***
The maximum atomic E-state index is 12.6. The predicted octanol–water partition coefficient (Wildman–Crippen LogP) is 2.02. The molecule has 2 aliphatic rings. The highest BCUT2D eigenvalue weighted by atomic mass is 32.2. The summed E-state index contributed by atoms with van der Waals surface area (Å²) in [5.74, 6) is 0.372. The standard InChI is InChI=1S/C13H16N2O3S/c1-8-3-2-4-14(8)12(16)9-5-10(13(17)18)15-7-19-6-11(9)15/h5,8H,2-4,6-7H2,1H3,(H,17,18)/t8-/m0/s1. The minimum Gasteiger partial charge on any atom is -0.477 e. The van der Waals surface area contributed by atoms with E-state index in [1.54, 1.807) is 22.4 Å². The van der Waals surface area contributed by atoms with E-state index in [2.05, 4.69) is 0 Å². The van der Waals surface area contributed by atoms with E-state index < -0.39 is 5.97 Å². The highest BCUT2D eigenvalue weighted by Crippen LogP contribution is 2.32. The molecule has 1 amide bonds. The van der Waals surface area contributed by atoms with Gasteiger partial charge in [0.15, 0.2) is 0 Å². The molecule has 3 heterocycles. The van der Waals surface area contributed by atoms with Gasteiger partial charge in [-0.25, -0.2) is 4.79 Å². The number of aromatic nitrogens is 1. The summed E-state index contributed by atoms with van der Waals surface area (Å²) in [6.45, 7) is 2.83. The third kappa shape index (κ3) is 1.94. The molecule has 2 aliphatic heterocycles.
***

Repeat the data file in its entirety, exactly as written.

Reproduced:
The maximum atomic E-state index is 12.6. The predicted octanol–water partition coefficient (Wildman–Crippen LogP) is 2.02. The molecule has 2 aliphatic rings. The highest BCUT2D eigenvalue weighted by atomic mass is 32.2. The summed E-state index contributed by atoms with van der Waals surface area (Å²) in [5.74, 6) is 0.372. The standard InChI is InChI=1S/C13H16N2O3S/c1-8-3-2-4-14(8)12(16)9-5-10(13(17)18)15-7-19-6-11(9)15/h5,8H,2-4,6-7H2,1H3,(H,17,18)/t8-/m0/s1. The minimum Gasteiger partial charge on any atom is -0.477 e. The van der Waals surface area contributed by atoms with E-state index in [1.54, 1.807) is 22.4 Å². The van der Waals surface area contributed by atoms with E-state index in [2.05, 4.69) is 0 Å². The van der Waals surface area contributed by atoms with E-state index < -0.39 is 5.97 Å². The highest BCUT2D eigenvalue weighted by Crippen LogP contribution is 2.32. The molecule has 1 amide bonds. The van der Waals surface area contributed by atoms with Gasteiger partial charge in [0.15, 0.2) is 0 Å². The molecule has 3 heterocycles. The van der Waals surface area contributed by atoms with Gasteiger partial charge in [-0.25, -0.2) is 4.79 Å². The number of aromatic nitrogens is 1. The summed E-state index contributed by atoms with van der Waals surface area (Å²) in [6.45, 7) is 2.83. The third kappa shape index (κ3) is 1.94. The molecule has 2 aliphatic heterocycles.